Living

The hidden art of the Palouse

What started in a torpedo factory in Alexandria, Va., has morphed into a terrific example of art meeting big dreams in this Whitman County town of about 300 people.

And it came as a total surprise to us on a swing through the southeast corner of the state. The “Stop the van!” moment came when hundreds of well-aged metal wheels along a fence came into view.

The barn behind the fence, empty for 50 years, has been transformed by a determined town into Artisans at the Dahmen Barn.

Manager Leslee Miller had seen a Virginia torpedo factory that was turned into artists’ spaces and took the idea back to Uniontown’s community development association. The association had already restored the 110-year-old Jacobs Building into a Craftsman bakery and cafe, leased by the Sage Baking Co.

When Steve and Junette Dahmen saw the transformation of the Jacobs Building, they donated their dairy barn to the community. More than 1,000 wheels along a fence came with the package, wheels that Steve Dahmen had collected for more than 30 years.

But a dilapidated three-story dairy barn was a completely different challenge than a downtown building.

“Pigeons inhabited the second floor. There was a foot of pigeon droppings. The roof was virtually gone. There was no plumbing or electricity. It was leaning to the north and east, a foot in both directions,” Miller said.

Two engineers couldn’t solve the problem but the third, a structural engineer named Jennifer Anthony from Fearless Engineering in Montana, found the solution.

“Finally she said, ‘I get it. It’s a tent. It moves with the winds. … It’s a beam-and-cable system,’” said Julie Hartwig, manager of the gift shop that sells work from more than 100 area artists.

Miller agreed.

“She nailed it right away. She told us to build a timber frame inside of the structure that would hold it in place.”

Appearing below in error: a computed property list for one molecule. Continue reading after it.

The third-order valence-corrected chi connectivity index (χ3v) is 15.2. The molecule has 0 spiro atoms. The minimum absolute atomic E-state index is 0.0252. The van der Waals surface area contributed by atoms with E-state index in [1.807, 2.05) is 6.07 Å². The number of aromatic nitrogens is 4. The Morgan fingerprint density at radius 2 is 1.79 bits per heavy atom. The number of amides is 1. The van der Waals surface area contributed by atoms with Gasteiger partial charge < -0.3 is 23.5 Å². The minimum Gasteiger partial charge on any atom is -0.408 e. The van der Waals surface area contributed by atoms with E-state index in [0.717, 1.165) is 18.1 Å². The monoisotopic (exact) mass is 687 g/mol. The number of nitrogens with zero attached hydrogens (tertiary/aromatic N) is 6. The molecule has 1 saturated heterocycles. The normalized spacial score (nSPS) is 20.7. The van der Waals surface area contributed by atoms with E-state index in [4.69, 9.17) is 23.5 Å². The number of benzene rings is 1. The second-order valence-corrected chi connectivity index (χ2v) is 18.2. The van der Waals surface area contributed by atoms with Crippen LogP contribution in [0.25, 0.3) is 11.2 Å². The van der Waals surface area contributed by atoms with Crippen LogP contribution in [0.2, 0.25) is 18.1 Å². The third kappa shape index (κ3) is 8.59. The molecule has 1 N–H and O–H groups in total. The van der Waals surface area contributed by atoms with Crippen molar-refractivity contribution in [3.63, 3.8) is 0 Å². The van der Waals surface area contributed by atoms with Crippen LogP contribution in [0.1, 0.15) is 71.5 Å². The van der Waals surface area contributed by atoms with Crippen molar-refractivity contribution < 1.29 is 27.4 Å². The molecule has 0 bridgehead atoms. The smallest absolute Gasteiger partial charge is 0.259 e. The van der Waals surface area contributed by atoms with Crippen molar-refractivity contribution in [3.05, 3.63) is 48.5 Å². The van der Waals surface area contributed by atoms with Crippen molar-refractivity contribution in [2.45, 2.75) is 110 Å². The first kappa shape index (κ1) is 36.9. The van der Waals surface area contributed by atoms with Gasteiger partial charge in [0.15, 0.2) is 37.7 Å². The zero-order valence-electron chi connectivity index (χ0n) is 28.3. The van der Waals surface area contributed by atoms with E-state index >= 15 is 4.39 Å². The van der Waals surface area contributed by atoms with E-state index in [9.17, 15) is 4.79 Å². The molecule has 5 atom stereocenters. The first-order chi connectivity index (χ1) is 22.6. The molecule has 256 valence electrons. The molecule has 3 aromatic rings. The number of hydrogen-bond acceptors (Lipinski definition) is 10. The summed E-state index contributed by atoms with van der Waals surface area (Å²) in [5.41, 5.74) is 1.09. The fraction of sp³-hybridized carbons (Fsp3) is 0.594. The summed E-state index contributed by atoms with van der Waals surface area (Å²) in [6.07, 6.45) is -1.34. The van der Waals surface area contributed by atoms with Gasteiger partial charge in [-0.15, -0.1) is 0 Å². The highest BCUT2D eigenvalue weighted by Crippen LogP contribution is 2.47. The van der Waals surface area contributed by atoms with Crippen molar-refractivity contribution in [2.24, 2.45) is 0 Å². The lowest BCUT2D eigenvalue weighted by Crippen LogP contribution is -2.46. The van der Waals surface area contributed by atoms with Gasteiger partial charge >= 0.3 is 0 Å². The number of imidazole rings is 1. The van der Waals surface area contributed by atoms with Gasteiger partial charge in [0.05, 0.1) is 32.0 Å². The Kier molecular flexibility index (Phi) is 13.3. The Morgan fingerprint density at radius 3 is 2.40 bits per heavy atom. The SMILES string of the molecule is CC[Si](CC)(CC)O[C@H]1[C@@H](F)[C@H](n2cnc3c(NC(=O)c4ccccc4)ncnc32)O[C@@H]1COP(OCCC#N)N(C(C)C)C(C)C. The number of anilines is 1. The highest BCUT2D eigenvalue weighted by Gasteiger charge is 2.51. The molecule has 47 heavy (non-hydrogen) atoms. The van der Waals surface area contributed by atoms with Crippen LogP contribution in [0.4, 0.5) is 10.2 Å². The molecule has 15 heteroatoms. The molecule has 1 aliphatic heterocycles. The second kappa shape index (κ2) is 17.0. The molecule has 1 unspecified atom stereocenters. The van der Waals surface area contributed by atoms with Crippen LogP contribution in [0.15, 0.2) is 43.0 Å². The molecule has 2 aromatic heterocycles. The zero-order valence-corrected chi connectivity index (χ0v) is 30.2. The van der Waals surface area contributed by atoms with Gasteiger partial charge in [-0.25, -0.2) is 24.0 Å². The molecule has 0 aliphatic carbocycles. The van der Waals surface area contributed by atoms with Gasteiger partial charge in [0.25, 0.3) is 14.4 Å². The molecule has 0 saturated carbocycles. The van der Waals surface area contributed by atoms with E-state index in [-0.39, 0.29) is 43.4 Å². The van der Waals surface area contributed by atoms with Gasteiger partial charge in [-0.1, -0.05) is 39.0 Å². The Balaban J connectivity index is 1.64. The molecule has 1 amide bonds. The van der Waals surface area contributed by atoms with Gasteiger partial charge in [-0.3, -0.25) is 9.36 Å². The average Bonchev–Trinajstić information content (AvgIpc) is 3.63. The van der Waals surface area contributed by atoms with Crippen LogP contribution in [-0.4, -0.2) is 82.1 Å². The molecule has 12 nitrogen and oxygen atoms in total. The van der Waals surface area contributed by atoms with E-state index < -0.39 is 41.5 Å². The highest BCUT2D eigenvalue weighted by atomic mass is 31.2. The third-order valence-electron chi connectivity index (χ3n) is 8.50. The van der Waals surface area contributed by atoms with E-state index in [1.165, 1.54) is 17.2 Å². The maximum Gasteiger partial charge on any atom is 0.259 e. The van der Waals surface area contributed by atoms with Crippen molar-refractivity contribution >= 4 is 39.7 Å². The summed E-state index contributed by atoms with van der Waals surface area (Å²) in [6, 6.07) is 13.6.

The locals overcame every difficulty to create a well-lit, spacious, friendly interior for 19 artists who share nine studios, each artist spending at least eight hours a week on site. The new artisans’ home opened Oct. 1, 2006.

The floor on the ground level has radiant heat, and a new elevator has just been installed.

“It’s our pride and joy. All the work on the barn has been done with grants and private donations,” Miller said.

Portrait work, textile art, screen printing of Palouse country subjects, woodworking, quilting of different styles, handmade clothing, and different techniques in painting and drawing just scratch the surface of the artists’ offerings.

Upstairs, there’s room for studios, dances, concerts, special exhibits and other community events, with loft seating on old church pews. The Hog Heaven Band performs on the fourth Saturday of the month.

Some of the original barn wood has been crafted into pottery display boxes. Creativity is around every corner.

The gift shop offers a wonderful collection of portraits, textiles, ceramics and glazes, watercolor, knitting, weaving and embroidery.

“We were overwhelmed by the response by regional artists to what we were trying to do. … Before we had the second-floor spaces finished, artists signed up. We have a waiting list,” Miller said.

“It’s just been amazing. It was an experiment that we didn’t know would work,” she said.

Sharon Wootton and Maggie Savage are co-authors of “Off the Beaten Path: Washington.”

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